Tag Archives: arduino

Countdown to Christmas with the Arduino advent calendar!

This year, as part of the publicity for their Christmas charity gifts, Concern Worldwide (who I’m lucky enough to work for) commissioned an artist to come up with a design for an advent calendar.

The resulting design by Robert Fiszer is really rather lovely (you can check out the campaign here)- and lends itself rather well to be illuminated as a Christmas decoration for the Concern office.

Concern Advent Calendar designed by Robert Fiszer
Concern Advent Calendar designed by Robert Fiszer

So as a spare tinkering time project I thought I would have a go at building an Arduino controlled LED advent calendar that illuminates the relevant day and counts down to the 24th.

My requirements needed it to be powered by USB, and that it’s a standalone project with it’s own date clock – as the office IT department would frown upon me installing things on my work PC to run Christmas decorations from. In order to do this I needed to read up on using a battery backed up RTC (Real Time Clock) and a way to control 24 LEDs from my arduino micro.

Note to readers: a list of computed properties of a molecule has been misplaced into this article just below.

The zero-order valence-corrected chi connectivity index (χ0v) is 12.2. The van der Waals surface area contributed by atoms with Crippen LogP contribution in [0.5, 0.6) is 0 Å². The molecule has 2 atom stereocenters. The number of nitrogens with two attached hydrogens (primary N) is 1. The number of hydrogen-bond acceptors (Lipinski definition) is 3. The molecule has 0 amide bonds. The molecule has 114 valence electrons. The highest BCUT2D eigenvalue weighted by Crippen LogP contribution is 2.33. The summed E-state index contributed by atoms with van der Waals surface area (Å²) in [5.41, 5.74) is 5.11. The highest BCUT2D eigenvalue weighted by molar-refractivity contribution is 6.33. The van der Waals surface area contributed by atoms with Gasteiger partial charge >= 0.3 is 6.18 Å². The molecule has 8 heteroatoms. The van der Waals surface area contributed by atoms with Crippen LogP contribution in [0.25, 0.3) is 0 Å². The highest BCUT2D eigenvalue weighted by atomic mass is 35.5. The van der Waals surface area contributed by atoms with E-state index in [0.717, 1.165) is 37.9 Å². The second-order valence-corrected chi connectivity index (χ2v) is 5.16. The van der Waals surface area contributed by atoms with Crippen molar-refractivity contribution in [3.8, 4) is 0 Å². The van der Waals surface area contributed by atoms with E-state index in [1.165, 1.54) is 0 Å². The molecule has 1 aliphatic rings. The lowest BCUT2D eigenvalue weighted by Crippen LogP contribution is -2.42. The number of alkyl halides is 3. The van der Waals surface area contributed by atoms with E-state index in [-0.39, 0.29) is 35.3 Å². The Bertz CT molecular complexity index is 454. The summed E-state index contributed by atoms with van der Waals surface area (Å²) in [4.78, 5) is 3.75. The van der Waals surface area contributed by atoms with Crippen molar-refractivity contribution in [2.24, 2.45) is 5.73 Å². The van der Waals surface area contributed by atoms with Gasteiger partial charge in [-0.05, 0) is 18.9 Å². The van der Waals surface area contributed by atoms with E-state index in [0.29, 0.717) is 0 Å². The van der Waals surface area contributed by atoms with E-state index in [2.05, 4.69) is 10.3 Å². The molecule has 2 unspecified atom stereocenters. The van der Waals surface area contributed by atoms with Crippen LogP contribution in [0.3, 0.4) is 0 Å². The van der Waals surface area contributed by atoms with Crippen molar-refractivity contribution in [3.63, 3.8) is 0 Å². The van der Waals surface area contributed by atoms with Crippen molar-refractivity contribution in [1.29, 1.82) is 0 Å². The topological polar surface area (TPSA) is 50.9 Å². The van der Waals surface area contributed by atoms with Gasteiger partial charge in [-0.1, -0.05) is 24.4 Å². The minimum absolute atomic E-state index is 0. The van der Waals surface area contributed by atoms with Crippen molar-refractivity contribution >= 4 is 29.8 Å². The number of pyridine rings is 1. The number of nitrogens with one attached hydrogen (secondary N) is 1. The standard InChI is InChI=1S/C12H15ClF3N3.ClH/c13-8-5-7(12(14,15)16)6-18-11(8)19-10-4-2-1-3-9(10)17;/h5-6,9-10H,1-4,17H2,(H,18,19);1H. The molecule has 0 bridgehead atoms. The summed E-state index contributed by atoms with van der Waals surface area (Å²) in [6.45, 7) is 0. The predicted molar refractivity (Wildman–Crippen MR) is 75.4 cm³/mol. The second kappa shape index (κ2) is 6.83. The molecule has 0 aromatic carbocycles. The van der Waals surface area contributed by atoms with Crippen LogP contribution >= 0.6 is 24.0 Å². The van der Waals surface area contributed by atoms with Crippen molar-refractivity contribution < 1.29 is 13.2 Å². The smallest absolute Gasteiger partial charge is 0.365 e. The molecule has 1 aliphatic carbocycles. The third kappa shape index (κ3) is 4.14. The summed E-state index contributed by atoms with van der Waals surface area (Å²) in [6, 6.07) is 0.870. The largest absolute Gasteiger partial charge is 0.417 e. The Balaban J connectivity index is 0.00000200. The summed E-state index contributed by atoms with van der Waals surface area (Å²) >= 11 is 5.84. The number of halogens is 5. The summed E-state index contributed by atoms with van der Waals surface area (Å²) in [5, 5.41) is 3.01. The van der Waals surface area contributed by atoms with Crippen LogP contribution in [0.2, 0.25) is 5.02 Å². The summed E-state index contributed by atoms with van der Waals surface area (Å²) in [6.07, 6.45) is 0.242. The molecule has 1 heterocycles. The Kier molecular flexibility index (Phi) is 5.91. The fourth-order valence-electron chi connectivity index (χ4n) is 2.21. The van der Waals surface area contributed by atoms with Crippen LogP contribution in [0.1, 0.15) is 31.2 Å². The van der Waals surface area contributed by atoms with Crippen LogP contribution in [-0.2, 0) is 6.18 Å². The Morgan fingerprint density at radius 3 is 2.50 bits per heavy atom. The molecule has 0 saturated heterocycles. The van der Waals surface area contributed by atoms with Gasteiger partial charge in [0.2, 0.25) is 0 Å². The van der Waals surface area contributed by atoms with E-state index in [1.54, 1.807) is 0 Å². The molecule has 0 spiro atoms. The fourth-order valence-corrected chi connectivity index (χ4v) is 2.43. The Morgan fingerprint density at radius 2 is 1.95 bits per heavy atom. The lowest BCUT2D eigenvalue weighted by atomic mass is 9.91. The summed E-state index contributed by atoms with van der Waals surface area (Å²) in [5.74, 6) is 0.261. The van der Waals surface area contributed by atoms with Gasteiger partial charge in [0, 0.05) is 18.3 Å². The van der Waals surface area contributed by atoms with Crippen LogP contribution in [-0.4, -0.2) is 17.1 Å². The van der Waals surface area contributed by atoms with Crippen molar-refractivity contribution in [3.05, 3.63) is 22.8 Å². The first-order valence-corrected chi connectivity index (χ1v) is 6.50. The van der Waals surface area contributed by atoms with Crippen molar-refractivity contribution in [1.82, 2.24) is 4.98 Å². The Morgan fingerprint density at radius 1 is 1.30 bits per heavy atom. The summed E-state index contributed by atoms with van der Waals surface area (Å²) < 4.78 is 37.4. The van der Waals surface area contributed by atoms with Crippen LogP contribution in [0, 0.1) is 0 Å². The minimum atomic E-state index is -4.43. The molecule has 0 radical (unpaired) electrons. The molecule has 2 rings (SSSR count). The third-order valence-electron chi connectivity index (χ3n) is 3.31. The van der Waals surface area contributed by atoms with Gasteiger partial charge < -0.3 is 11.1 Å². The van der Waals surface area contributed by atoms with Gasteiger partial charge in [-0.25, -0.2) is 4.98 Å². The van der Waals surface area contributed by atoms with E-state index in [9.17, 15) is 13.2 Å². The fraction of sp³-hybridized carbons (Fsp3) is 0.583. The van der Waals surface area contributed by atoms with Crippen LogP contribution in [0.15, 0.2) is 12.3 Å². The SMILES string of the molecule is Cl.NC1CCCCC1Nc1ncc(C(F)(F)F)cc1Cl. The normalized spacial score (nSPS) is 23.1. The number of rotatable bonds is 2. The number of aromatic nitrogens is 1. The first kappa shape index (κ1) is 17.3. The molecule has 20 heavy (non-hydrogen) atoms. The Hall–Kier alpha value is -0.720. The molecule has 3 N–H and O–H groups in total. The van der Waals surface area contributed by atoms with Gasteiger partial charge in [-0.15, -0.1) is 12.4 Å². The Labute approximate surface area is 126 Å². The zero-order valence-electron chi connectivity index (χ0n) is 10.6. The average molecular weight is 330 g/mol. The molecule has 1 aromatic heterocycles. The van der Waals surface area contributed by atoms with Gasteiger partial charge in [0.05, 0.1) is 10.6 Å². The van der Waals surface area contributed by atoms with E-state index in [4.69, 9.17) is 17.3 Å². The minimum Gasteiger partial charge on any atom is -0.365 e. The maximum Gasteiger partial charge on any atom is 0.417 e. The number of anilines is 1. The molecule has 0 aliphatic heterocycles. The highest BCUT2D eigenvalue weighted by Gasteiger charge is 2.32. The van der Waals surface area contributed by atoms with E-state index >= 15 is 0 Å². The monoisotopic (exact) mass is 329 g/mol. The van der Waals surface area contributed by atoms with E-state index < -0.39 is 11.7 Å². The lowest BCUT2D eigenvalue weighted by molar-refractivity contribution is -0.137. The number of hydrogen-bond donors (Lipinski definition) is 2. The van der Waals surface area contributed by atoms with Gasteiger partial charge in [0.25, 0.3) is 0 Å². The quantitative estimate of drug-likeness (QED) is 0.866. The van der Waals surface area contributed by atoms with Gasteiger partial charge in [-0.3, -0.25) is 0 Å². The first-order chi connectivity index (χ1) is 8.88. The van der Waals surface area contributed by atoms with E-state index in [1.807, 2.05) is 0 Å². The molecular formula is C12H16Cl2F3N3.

I decided on using a shift register – the other option would be to use a chain of NeoPixel LEDs, but I wanted to learn about shift registers and get an idea about how they worked. For an excellent introduction to shift registers check out this blog from Bildr.

Essentially a shift register is a way of converting a serial signal from the arduino into a parallel series of high and low signals to the output pins on each chip. Each shift register has 16 pins, 8 output pins, 2 earth pins, 2 positive 5 volt pins, 3 serial input pins consisting of clock, latch and time signals, and a final serial output pin which is used when daisy chaining them together.

The 74HC595 8-bit Shift Register I used was available cheaply on ebay and looks like this:

My diagram of a shift register
There are better diagrams out there but this helped me

Wired up with an arduino on breadboard it looks like this:

Teaching myself about shift registers and Larson scanners #arduino #kitt #cylon

A video posted by Pete Taylor (@kimondouk) on

Even with just 8 outputs it looks a bit messy. With 3 shift registers daisy chained together it looks even more complicated: